BalticWind.EU asked industry leaders and key policy-makers for their assessment of what has been achieved in the past year and what the forecasts are for 2024. In today’s interview of the „Baltic Sea Offshore Wind – 2024 Outlook” series, we present the opinion of Dr. Dennis Kruse, Deputy Chairman of the Executive Board of WAB.
What is the most significant development for the offshore wind in 2023?
In mid-2023, the Baltic Sea Council met again for the first time in nine years with the participation of the foreign ministers involved. At the meeting in Wismar, it was decided to push ahead with the expansion of offshore wind energy in the Baltic Sea in the coming years. In a joint declaration, the participating states committed to ambitious expansion targets for offshore wind in the Baltic Sea. The offshore wind power capacity in the Baltic Sea is to be increased sevenfold by 2030. In order to achieve this goal, all electricity suppliers in the Baltic Sea are to work together across borders in addition to other measures. The agreed measures offer great opportunities for value creation in the participating countries.
What are the most important challenges for offshore wind development in 2024?
The European offshore wind industry must be expanded rapidly in order to achieve the expansion targets. The production capacities and infrastructure currently available are far from sufficient to achieve the targets. Accordingly, political support is now required to build up and expand production capacities in order to prevent supply bottlenecks. This affects not only the supply chain, but also the European seaports. The expansion of the ports is a key issue in achieving the expansion targets.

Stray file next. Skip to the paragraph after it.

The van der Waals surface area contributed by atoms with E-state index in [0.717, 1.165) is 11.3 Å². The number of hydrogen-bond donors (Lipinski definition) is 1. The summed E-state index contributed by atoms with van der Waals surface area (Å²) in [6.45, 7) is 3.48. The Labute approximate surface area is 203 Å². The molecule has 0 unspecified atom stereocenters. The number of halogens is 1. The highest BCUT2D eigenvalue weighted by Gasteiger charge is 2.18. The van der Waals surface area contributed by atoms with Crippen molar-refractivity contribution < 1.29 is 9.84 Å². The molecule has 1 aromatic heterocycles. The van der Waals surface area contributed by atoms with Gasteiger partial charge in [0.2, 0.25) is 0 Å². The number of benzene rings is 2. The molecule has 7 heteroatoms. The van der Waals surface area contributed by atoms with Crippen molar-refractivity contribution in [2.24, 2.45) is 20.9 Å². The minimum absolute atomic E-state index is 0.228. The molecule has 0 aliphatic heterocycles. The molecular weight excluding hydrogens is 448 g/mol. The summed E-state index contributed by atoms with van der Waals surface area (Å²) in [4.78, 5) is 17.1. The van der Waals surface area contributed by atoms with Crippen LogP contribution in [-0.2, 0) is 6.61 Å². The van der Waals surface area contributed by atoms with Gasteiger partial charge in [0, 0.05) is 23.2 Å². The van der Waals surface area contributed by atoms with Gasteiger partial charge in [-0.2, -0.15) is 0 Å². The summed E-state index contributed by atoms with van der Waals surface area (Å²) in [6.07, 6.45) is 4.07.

What matters related to offshore wind energy will you particularly focus on in 2024?
Hydrogen is an important factor in achieving the targets for the decarbonisation of energy-intensive sectors. The necessary expansion of the hydrogen infrastructure offers a high potential for added value. In order to create resilient structures, a remuneration structure for green hydrogen that goes beyond the scope of existing funding programmes is required to create incentives for potential market participants and enable the market ramp-up. Well-trained specialists are also required for the planned ramp-up of hydrogen activities. Suitable training and further education programmes are already required to prevent staff shortages. Hydrogen is rightly described as a key technology for decarbonisation. However, there are still a number of tasks to fulfil in order to enable the development of this technology on the required scale.